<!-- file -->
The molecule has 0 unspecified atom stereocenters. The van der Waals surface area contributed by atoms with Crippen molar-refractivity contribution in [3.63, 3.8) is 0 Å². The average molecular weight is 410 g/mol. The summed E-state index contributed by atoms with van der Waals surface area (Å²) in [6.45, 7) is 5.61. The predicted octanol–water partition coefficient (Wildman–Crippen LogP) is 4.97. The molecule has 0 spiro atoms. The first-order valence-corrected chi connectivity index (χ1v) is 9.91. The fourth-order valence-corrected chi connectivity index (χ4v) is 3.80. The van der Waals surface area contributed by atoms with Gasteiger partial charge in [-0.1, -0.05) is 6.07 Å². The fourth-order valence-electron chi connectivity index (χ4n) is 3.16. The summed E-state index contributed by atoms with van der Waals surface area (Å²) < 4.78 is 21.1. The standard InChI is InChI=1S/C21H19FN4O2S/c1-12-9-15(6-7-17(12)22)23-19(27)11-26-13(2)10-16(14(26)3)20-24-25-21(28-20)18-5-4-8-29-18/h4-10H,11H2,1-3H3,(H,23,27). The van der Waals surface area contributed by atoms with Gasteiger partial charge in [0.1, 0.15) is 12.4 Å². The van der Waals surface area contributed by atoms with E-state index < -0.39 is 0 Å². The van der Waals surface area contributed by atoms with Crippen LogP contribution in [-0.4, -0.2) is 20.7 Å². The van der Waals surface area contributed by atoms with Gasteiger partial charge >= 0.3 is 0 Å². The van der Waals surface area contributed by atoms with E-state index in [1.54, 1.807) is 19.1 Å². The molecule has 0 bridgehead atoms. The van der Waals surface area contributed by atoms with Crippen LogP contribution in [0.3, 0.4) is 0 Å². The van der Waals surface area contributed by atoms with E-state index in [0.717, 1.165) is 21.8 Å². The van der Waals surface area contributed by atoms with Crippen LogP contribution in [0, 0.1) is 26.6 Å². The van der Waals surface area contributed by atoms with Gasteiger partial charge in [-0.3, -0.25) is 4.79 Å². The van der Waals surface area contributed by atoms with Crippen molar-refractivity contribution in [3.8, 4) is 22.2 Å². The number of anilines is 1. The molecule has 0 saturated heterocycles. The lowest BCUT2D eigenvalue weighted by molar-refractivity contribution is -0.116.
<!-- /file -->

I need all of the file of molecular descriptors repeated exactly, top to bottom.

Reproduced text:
The molecule has 0 unspecified atom stereocenters. The van der Waals surface area contributed by atoms with Crippen molar-refractivity contribution in [3.63, 3.8) is 0 Å². The average molecular weight is 410 g/mol. The summed E-state index contributed by atoms with van der Waals surface area (Å²) in [6.45, 7) is 5.61. The predicted octanol–water partition coefficient (Wildman–Crippen LogP) is 4.97. The molecule has 0 spiro atoms. The first-order valence-corrected chi connectivity index (χ1v) is 9.91. The fourth-order valence-corrected chi connectivity index (χ4v) is 3.80. The van der Waals surface area contributed by atoms with Gasteiger partial charge in [-0.1, -0.05) is 6.07 Å². The fourth-order valence-electron chi connectivity index (χ4n) is 3.16. The summed E-state index contributed by atoms with van der Waals surface area (Å²) < 4.78 is 21.1. The standard InChI is InChI=1S/C21H19FN4O2S/c1-12-9-15(6-7-17(12)22)23-19(27)11-26-13(2)10-16(14(26)3)20-24-25-21(28-20)18-5-4-8-29-18/h4-10H,11H2,1-3H3,(H,23,27). The van der Waals surface area contributed by atoms with Gasteiger partial charge in [0.1, 0.15) is 12.4 Å². The van der Waals surface area contributed by atoms with E-state index < -0.39 is 0 Å². The van der Waals surface area contributed by atoms with Crippen LogP contribution in [-0.4, -0.2) is 20.7 Å². The van der Waals surface area contributed by atoms with Gasteiger partial charge >= 0.3 is 0 Å². The van der Waals surface area contributed by atoms with E-state index in [1.54, 1.807) is 19.1 Å². The molecule has 0 bridgehead atoms. The van der Waals surface area contributed by atoms with Crippen LogP contribution in [0.3, 0.4) is 0 Å². The van der Waals surface area contributed by atoms with E-state index in [0.717, 1.165) is 21.8 Å². The van der Waals surface area contributed by atoms with Crippen LogP contribution in [0, 0.1) is 26.6 Å². The van der Waals surface area contributed by atoms with Gasteiger partial charge in [-0.3, -0.25) is 4.79 Å². The van der Waals surface area contributed by atoms with Crippen molar-refractivity contribution in [3.8, 4) is 22.2 Å². The number of anilines is 1. The molecule has 0 saturated heterocycles. The lowest BCUT2D eigenvalue weighted by molar-refractivity contribution is -0.116.